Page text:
The Myth of Brilliant Summers by Austin Collings is the first release from PARIAH PRESS, a new and alternative publishing house based in Manchester.
PARIAH PRESS has promised to ‘establish an alternative vision’ and offer a ‘departure from conceit and mediocrity’ and with The Myth of Brilliant Summers Collings delivers just that. The book itself is a mixture of concise prose, flash fiction and alternative poetry set in the hidden underworld of a city or town in the North of England. It is a gritty insight into a forgotten world. This isn’t the underworld of British gangster flicks and glorified violence. Nor is it an explosive spectacle of the underclasses rising from their pits of despair as painted by the national media during the London riots of 2011.
These are real life stories of faded, jaded real lives. The man who walks his dog in the dying summer evenings to return home to four cans of super strength lager. The jazz-drummer in the wheelchair. The older man of a questionable past luring young girls into his flat with the offer of booze and cigarettes. Unnerving neighbors, mentally unstable housemates, job centers, urban parks and the slow, continuous passing of time.
There are many reasons why a book like The Myth of Brilliant Summers is much needed and should be much appreciated by everyone in the literary world. Firstly, Collings is a brilliant writer. He’s a wordsmith who sets the scene of every little burst of poetic storytelling in a beautifully succinct, yet deeply engrossing way. Simple lines like ‘summer days like this, when things go wrong’ mean so much more than they perhaps should.
Secondly, it is very clear that here we do have an alternative voice of immense talent. The talent is being able to spot the hidden. It is being able to take the mundane, the drab and the desolate and turn it into something absorbing, consuming and not just a little bit disturbing. Not many writers write about this Britain. The Britain destroyed by Thatcherism and left behind in the decades since. Pointless rage, cigarette smoke and cheap talk. Petty violence, poor quality drugs and uncompromising love. To take such subject matter and make it readable and captivating is a skill that few writers who are plugged by the big publishing houses today possess. To do it requires an honest, unflinching eye and a deep understanding of the communities where this is real life.
These lucid moments of mixed up lives and desperate characters are powerful and tangible. The surroundings and settings of these stories are full of menace and paranoia. The kind of places where you look over your shoulder when you walk through them and breathe a sigh of relief when you leave them. But if you were born there; if you lived that life, danced life’s dance with these character and witnessed the brutal humdrum existence of these streets, then I dare say you never really leave.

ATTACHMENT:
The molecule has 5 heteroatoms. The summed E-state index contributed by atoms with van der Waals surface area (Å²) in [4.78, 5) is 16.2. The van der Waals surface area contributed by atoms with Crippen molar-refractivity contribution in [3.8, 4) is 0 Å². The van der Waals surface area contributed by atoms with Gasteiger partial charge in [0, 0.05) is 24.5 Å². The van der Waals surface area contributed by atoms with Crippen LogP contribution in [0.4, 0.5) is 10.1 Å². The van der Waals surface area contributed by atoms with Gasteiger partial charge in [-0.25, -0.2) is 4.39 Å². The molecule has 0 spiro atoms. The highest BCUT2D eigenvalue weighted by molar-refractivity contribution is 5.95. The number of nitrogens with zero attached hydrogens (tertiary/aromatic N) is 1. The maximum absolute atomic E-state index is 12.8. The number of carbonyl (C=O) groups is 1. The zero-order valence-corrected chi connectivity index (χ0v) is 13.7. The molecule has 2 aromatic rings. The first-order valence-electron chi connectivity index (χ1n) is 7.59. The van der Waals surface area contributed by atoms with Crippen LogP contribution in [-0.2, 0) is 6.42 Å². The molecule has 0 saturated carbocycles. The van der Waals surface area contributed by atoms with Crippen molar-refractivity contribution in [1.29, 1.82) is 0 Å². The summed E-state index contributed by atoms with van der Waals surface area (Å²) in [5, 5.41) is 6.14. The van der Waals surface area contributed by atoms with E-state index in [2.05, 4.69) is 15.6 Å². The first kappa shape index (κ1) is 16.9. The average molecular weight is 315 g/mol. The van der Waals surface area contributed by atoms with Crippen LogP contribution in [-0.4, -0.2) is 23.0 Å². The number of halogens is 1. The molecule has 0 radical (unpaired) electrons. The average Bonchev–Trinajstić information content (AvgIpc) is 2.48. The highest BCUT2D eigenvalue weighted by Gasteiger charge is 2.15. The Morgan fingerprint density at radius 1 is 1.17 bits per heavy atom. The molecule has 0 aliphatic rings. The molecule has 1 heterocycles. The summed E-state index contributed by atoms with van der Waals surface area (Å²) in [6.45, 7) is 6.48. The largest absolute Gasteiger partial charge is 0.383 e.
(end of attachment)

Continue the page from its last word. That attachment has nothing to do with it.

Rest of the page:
The dismal tone and bleak landscapes is occasionally broken up with dry humor, but that steadfast grimness can seem relentless never-the-less. That isn’t a criticism, merely an observation. Tales of this kind of northern existentialism echo with a poignant post-punk soundtrack. The Smiths, Joy Division and Six By Seven. They may not all be name-checked in the book, but they are there nonetheless. Yet these are modern stories. This is the here and now. It jolts and jars you to remember that as you read.
“All The Sad Young Men of All Ages” is a devastatingly simple story of a man and his son both traveling to the job centre to sign on. It resonates and seeps inside of you. And like many of the offerings in The Myth of Brilliant Summers, it haunts you long after you’ve put the book down.
A further reason why it is important is how it makes you feel. Collings is a master at finding moments and scenes of everyday life that will somehow make you feel. What it makes you feel will, I suspect depend on your experiences of life and the road you’ve travelled. But you will feel something and you won’t be able to explain why. This unexplained significance to these brief glimpses into life on ‘the edgelands, the scrublands’ is what makes you turn the page and start the next uncomfortable little passage. Growing up in a deprived, run down Northern town, these stories resonate with me. They stopped me in my tracks and opened the floodgates to my own memories of growing from a boy to a man in this town. To be able to do something as profound as that in an 80-page volume demonstrates skill, but it also signifies exactly why this piece of writing is essential.
For far too long, mainstream literature has ignored these towns, these estates, these streets and these stories. Indeed, they will probably continue to do so. These are Kafkaesque passages if Kafka had grown up on a council estate. The Myth of Brilliant Summers is a reminder of everyday dismay and of small town melancholy. It doesn’t try to be glamorous and it doesn’t need to be.
The Myth of Brilliant Summers is the kind of book you could only get from an independent publisher with a clear idea of what is essential and what means something. This is literature that will take you on a journey through streets that you might not want to walk down; streets that you might wish to ignore. But at some point, you will get that feeling. A feeling of unease perhaps. Perhaps of nostalgia. Whatever it is, you will turn the page and keep reading. It is important.
About the author:
Bobby Gant is a published writer and poet, having had poetry, short stories and reviews published in a variety of online and print journals and magazines. Bobby also does freelance journalism and blog work, though he maintains that he has never hacked anyone’s mobile phone. He is a proud Yorkshireman, living just outside of Barnsley in South Yorkshire.